Kevin Kunzmann, University of Cambridge, MRC Biostatistics Unit, United Kingdom

Deep Learning for Computer Vision: A practitioner’s viewpoint

Abstract:

This tutorial will focus on Deep Learning for image classification, adopting a pragmatic perspective and dealing with data scarcity, a scenario where training models from scratch leads to overfitting. We are going to tackle these problems by learning from practical examples. We will show in code examples, using Jupyter notebooks, how to deal with model selection with an example dataset. We will show how the theory of approximation-generalization works in practice, by producing and interpreting the learning curves for different models and estimating the amount of data necessary to obtain a given performance. Finally, we will introduce the transfer learning technique and show how it allows to obtain better performance with less data and limited resources.

Presenters:

André Panisson, ISI Foundation, Turin, Italy
Alan Perotti, ISI Foundation, Turin, Italy

Data Science Workflows Using R and Spark

Abstract:

This tutorial covers the data science process using R as a programming language and Spark as a big-data platform. Powerful workflows are developed for data extraction, data transformation and tidying, data modeling, and data visualization. During the course R-based illustrations show how data is transported using REST APIs, sockets, etc. into persistent data stores such as the Hadoop Distributed File System (HDFS), relational databases and in some cases sent directly to Spark's real-time compute engine. Workflows using dplyr verbs are used for data manipulation within R, within relational databases (PostgreSQL),and within Spark using sparklyr. These data-based workflows extend into machine learning algorithms, model evaluation, and data visualization. The machine learning algorithms taught in this tutorial include supervised techniques such as linear regression, logistic regression, decision trees, gradient-boosted trees, and random forests. Feature selection is done primarily by regularization and models are evaluated using various metrics. Unsupervised techniques include k-means clustering and dimension reduction. Big-data architectures are discussed including the Docker containers used for building the tutorial infrastructure called rspark.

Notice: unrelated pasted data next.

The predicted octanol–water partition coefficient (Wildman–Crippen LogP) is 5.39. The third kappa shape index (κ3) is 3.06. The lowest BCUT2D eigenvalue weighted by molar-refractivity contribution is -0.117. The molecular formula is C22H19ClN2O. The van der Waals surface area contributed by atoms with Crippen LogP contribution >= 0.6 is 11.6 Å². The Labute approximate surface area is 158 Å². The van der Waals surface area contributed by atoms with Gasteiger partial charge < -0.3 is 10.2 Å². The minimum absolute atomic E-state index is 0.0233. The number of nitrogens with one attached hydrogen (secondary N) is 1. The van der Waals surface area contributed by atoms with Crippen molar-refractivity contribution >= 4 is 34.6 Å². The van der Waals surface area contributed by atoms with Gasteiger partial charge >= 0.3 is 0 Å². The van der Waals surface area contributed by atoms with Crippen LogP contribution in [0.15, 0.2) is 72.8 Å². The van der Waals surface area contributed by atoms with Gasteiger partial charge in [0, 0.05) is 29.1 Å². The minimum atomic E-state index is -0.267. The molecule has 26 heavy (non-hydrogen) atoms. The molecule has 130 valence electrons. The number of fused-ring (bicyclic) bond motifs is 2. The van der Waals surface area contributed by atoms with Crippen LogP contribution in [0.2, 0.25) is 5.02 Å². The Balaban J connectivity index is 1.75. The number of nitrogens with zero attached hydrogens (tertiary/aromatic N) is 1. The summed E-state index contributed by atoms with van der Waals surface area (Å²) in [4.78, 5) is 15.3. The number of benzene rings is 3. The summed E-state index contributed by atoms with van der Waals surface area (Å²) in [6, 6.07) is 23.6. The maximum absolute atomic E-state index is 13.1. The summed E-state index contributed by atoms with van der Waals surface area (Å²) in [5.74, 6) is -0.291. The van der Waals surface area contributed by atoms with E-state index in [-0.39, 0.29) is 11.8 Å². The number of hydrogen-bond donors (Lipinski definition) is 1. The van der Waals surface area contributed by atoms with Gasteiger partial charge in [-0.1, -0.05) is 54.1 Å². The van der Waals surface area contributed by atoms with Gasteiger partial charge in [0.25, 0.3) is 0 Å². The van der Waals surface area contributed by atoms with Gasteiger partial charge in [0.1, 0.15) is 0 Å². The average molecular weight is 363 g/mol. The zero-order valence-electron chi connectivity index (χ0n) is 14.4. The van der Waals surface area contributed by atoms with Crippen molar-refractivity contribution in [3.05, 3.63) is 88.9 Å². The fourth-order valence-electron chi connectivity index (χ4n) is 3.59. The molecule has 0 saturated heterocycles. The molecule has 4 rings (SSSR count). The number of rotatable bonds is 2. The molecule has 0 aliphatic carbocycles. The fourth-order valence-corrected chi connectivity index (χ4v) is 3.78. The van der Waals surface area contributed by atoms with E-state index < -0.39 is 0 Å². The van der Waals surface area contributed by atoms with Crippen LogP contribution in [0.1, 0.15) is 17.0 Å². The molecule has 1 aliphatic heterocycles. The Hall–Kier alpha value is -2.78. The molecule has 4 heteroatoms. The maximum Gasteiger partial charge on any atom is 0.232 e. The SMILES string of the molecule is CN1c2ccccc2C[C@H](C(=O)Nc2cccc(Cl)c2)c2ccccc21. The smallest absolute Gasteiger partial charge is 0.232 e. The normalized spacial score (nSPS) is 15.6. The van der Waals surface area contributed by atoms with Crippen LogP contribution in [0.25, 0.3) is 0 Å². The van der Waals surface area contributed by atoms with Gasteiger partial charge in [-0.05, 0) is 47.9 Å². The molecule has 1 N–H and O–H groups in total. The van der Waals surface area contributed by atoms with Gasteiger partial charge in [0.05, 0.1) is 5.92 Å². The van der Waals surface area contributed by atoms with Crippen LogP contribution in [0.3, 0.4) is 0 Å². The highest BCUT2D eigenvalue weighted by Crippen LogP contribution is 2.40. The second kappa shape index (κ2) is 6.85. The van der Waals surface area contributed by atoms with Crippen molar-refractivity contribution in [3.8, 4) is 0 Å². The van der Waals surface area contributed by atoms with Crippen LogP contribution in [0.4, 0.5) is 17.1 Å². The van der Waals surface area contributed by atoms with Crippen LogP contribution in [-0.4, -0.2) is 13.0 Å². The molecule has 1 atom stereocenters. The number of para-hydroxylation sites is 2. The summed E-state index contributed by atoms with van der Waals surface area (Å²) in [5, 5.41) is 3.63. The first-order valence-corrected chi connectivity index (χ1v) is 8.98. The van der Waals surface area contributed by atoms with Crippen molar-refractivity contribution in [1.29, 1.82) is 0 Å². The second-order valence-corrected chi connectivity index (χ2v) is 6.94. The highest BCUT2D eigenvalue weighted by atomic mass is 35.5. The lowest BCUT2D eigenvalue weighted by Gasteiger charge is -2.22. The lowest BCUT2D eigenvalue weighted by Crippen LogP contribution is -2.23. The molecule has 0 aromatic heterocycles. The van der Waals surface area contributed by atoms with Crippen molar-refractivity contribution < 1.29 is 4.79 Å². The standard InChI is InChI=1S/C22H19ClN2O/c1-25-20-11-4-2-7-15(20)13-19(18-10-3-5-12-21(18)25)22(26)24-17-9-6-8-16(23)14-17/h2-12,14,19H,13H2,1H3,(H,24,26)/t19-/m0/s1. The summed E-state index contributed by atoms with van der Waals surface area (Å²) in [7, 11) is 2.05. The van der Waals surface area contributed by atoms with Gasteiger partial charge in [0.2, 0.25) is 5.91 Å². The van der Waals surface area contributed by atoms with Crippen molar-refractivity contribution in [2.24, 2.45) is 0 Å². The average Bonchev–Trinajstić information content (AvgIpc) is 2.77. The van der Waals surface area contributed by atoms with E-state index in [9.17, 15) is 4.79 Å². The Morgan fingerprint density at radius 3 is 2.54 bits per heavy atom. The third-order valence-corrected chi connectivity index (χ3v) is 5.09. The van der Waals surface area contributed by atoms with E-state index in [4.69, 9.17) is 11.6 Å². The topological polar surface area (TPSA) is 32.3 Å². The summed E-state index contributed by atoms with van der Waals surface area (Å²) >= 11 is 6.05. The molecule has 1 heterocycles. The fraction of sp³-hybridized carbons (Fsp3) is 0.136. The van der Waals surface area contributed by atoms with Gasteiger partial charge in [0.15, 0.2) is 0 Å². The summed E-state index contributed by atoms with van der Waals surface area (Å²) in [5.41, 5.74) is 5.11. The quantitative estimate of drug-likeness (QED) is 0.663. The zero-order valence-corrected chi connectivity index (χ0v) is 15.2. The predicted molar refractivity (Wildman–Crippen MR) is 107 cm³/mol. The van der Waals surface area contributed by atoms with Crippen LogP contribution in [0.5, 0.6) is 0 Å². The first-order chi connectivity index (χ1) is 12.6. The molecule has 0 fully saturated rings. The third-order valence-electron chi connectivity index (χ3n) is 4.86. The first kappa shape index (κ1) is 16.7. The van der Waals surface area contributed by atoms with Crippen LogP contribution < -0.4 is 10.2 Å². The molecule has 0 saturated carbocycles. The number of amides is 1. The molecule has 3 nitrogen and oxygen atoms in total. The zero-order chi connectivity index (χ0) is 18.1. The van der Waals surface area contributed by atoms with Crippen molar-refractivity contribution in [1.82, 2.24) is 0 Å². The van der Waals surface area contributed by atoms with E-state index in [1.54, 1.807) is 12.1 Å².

See: https://github.com/jharner/rspark
The Docker containers can be run on the desktop, run using vagrant, or deployed to Amazon Web Services (AWS). As a result, students will have access to a full big-data computing platform and extensive course content.

Presenter:

E. James Harner, West Virginia University, USA

Kernel Methods for Machine Learning and Data Science

Abstract:

This tutorial is presented at an intermediate level and seeks to explore the variety of ways in which modern kernel methods use the concept of similarity measures in Reproducing Kernel Hilbert Spaces (RKHS) to extend, strengthen and enrich existing learning machines while creating brand new ones. Techniques like kernel PCA which extends the ubiquitous method of principal component analysis are presented, as well as spectral clustering, kernel kMeans, and the whole suite of kernel regression techniques from Radial basis function regression to the Relevance vector Machine Regression, the Support vector Regression machine and the Gaussian Process Regression method, just to name a few. Examples involving small, medium and extremely large (Big data) datasets are used to illustrate the methods. The software environment used is R studio.

Presenter:

Ernest Fokoué, School of Mathematical Sciences, Rochester Institute of Technology, USA